Even though this transition (like everything) is chaotic right now, once we get this going – I can’t help but think that we are going to realize that remote instruction is a valuable “arrow in our quiver”. I’m not saying that this will work for every situation, but this is the perfect opportunity to put in place the idea of transitioning in-person lectures to YouTube videos.
Instead of the same information being delivered thousands of times across the country by different teachers with different presentation abilities, let the best lecturers present the material and let local teachers answer questions and help students process and apply the information. Khan Academy is just one example of an online resource that has many great online lessons. (This isn’t an original idea. This is one of the many interesting ideas Seth Godin makes in “Stop Stealing Dreams”. Video here, manifesto here.)
Don’t misunderstand. We still need local teachers and local schools. We just don’t need them to do the same thing they’ve done for years.
Borrowing from the old proverb about forcing horses to drink, I think that all too frequently – this is exactly what we’re trying to do in education.
As soon as you think about it like this, I think it’s pretty obvious that force feeding knowledge to uninterested students isn’t a path to success.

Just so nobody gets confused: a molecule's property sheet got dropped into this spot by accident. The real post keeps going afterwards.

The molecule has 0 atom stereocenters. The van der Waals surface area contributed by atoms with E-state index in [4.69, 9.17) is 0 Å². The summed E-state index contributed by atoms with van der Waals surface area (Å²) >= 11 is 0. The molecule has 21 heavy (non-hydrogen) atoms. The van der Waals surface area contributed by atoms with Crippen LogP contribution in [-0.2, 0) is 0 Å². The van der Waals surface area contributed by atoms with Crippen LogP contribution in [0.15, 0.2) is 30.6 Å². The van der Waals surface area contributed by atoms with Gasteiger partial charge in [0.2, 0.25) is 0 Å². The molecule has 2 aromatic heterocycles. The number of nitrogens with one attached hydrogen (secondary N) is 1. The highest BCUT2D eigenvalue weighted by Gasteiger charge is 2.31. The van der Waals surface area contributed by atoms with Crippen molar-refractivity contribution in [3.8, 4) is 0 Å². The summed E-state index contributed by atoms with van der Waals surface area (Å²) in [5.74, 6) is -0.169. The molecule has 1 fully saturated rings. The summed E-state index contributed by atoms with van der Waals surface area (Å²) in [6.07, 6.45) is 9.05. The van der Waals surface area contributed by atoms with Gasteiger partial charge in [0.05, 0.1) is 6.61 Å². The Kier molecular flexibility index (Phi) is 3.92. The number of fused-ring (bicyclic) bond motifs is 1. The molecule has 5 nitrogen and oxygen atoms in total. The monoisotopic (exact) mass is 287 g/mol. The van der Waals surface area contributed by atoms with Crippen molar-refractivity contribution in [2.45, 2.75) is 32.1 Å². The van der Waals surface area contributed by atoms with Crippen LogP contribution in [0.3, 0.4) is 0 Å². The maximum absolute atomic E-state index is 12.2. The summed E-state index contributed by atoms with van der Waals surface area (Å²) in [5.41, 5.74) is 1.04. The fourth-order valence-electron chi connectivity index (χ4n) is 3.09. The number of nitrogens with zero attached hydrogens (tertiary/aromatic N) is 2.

I’ll confess, as a parent – I’ve frequently gotten frustrated with some of my son’s teachers. This year, I’ve been volunteering with TEALS to teach Computer Science in a high school and I have gained some empathy with teachers. It’s hard to teach – much less inspire – students who have absolutely no interest in being there.
When kids are younger, I think they will “learn” out of obedience. Some (a minority, I’m guessing) become genuinely interested in subjects and learn because they are curious. I think the rest reach the point of “I’m bored and I don’t care” at different ages. (Personally, I hit this point in college.) Could we transition from our current “drink from this firehouse until you’re 18” model to more of a “work for awhile, then learn for awhile” model?